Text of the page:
A new diagnostic test could identify Alzheimer’s disease three and a half years before it is actually diagnosed, according to the findings of a recent study.
The new study from King’s College London’s Institute of Psychiatry, Psychology & Neuroscience (IoPPN) has devised a blood-based test that might predict the risk of the disease.
This research lends credence to the theory that some components in human blood can affect the neurogenesis process of creating new brain cells.
The hippocampus, a region of the brain that plays an important role in both learning and memory, is the location where this process takes place.
A new test could detect Alzheimer’s early
Previous research has only been able to study neurogenesis in its later phases, after a human’s death, despite the fact that Alzheimer’s disease impairs the development of new brain cells in the hippocampus in its early stages.
Over the course of several years, researchers collected blood samples from 56 people with mild cognitive impairment (MCI) in order to better understand the changes.
This is a condition in which the patient’s memory and other mental abilities gradually decline.
Those who have MCI move to a diagnosis of Alzheimer’s disease at a significantly greater rate than the general population does, even though not everyone with MCI will eventually get Alzheimer’s disease.
Over the course of the study’s 56 participants, 36 were subsequently diagnosed with Alzheimer’s.
The researchers discovered that the alterations in neurogenesis occurred around 3.5 years before a clinical diagnosis of Alzheimer’s disease when they used just the blood samples that were obtained the furthest away from the time that an individual was diagnosed with the condition.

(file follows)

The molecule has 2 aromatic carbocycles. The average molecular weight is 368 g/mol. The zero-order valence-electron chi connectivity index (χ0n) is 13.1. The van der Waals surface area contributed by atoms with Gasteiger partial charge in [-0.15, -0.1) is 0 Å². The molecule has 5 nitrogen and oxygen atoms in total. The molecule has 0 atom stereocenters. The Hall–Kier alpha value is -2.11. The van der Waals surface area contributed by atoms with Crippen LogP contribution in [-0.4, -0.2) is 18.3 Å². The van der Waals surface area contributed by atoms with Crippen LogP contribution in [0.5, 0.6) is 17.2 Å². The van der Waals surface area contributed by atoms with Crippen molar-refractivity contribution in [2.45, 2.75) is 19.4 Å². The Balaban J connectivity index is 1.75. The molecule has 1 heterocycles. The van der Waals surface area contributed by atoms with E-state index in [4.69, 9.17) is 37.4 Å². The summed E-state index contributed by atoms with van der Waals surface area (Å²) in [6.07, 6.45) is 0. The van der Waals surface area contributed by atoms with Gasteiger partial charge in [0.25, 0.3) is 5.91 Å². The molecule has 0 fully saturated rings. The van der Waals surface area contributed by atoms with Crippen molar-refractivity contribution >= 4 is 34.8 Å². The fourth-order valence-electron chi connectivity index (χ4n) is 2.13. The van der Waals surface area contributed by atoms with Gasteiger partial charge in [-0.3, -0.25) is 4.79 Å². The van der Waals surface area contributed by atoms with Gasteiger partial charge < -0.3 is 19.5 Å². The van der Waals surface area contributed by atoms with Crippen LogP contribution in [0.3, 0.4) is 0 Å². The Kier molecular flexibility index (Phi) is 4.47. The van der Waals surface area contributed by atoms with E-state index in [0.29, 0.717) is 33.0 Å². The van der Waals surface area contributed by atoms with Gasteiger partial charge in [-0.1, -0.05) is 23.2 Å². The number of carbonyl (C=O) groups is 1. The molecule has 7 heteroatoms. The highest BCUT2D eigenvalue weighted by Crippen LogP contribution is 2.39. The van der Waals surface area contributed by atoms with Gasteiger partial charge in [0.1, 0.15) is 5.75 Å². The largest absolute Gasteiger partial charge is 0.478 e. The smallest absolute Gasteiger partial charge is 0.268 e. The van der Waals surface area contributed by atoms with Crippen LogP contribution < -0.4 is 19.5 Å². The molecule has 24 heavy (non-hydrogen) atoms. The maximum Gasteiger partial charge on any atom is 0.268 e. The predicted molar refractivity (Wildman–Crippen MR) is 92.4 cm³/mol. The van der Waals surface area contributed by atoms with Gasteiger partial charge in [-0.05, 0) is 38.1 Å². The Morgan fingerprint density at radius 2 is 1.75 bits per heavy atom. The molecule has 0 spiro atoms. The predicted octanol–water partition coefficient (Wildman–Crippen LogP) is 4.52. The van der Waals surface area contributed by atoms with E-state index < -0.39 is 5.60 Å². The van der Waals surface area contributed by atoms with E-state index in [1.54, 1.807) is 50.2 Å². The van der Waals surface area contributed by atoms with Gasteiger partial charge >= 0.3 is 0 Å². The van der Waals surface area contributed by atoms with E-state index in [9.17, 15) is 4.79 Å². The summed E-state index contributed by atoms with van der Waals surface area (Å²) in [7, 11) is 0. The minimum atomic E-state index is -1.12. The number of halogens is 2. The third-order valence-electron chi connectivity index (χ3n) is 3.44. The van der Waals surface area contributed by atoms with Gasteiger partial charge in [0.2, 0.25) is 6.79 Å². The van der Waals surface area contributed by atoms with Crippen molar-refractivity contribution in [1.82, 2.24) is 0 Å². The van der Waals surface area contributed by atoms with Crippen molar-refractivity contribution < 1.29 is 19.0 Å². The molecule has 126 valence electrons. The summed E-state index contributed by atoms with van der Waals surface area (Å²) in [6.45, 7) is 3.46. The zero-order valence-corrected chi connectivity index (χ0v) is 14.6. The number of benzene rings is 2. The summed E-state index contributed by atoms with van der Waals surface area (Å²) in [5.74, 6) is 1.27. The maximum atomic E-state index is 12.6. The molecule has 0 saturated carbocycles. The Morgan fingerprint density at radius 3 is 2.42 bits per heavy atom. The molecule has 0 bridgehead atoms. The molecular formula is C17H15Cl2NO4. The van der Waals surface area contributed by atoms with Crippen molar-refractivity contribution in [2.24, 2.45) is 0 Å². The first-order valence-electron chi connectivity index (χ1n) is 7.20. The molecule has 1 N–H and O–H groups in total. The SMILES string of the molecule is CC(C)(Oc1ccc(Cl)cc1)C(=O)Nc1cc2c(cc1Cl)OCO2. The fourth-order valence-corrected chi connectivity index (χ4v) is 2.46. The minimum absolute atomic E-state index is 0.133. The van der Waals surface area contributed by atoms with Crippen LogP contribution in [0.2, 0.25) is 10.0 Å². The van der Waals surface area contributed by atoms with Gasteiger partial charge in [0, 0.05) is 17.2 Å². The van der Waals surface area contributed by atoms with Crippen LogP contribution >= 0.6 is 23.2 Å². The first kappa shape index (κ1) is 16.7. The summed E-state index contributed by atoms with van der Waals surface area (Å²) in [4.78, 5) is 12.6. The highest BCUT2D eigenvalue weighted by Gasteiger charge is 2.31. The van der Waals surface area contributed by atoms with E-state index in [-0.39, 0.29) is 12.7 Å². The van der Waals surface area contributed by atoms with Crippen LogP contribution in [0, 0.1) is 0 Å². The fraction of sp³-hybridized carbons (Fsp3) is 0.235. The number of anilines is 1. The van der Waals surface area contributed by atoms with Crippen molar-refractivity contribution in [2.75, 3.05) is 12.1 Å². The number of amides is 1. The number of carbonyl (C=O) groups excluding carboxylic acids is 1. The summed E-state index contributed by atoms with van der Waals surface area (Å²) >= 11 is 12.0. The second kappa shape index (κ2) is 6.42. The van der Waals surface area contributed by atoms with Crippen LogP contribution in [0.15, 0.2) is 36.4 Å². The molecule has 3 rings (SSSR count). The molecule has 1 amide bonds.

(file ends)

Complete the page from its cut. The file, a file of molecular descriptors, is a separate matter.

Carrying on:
Professor Sandrine Thuret, the study’s lead author from King’s IoPPN, said: “Previous studies have shown that blood from young mice can have a rejuvenating effect on the cognition of older mice by improving hippocampal neurogenesis.
“This gave us the idea of modeling the process of neurogenesis in a dish using human brain cells and human blood.
“In our study, we aimed to use this model to understand the process of neurogenesis and to use changes in this process to predict Alzheimer’s disease and found the first evidence in humans that the body’s circulatory system can have an effect on the brain’s ability to form new cells.”
Reduced cell growth and division
Cell growth and division were shown to be reduced in the blood samples of persons who went on to develop Alzheimer’s disease.
The study also found that they caused more apoptotic cell death, which is the process by which cells are programmed to die.
However, the research suggests that enhanced neurogenesis may be an early compensatory mechanism for the loss of brain cells experienced by patients with Alzheimer’s disease.
Co-first author Dr. Edina Silajdzic emphasized the significance of the study’s findings, saying, “Our findings are extremely important, potentially allowing us to predict the early onset of Alzheimer’s in a non-invasive fashion.”